NYC ER Doctor Dies From Suicide After Treating COVID-19 Patients, Hospital Offers Condolences

NYC ER Doctor Dies From Suicide After Treating COVID-19 Patients, Hospital Offers Condolences
Dr. Lorna M. Breen, the medical director of the emergency department at NewYork-Presbyterian Allen Hospital, died in Virginia, where she was staying, said her father. (NewYork-Presbyterian)
Jack Phillips

The NewYork-Presbyterian Allen Hospital confirmed the death of one of a top emergency room doctor, Lorna Breen, in a statement on Tuesday evening.

"Words cannot convey the sense of loss we feel today," a statement from the hospital to news outlets said. "Dr. Breen is a hero who brought the highest ideals of medicine to the challenging front lines of the emergency department. Our focus today is to provide support to her family, friends, and colleagues as they cope with this news during what is already an extraordinarily difficult time."

Breen, 49, worked for Allen Hospital in Upper Manhattan, according to the NewYork-Presbyterian website.

Tyler Hawn, a spokesman for the Charlottesville Police Department in Virginia, also confirmed the doctor's death and said she committed suicide.

“The victim was taken to U.V.A. Hospital for treatment, but later succumbed to self-inflicted injuries,” Hawn told the New York Times.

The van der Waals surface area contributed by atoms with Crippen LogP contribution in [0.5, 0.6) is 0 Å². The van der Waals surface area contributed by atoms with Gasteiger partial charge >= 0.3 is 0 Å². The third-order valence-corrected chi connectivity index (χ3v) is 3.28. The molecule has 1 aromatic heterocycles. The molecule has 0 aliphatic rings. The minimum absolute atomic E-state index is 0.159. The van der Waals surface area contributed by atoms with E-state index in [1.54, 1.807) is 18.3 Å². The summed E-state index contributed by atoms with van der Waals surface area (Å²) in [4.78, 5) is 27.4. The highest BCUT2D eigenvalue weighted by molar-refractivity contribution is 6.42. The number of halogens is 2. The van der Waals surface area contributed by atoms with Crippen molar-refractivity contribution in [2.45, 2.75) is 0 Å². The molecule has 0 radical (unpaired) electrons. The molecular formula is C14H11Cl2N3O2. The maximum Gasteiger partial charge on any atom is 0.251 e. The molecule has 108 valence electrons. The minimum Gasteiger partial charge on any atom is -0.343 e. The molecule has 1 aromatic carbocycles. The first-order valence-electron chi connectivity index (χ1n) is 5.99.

Her father added the newspaper that the 49-year-old had contracted the CCP (Chinese Communist Party) virus, a type of novel coronavirus, but recovered.

Breen had described the "onslaught of patients who were dying before they could even be taken out of ambulances," according to her father, Dr. Phillip Breen.

A friend and former colleague of Breen's told news outlets that she is heartbroken.

"I originally felt sad and now I just feel devastated," said Dr. Debbie Yi Madhok, ABC7 reported. "With all these people who are asking for lockdown to end, what about us?"

Suicide Hotlines

If you are in an emergency in the United States or Canada, please call 911. You can call the National Suicide Prevention Lifeline on 1-800-273-8255. Youth can call the Kids Help Phone on 1-800-668-6868.
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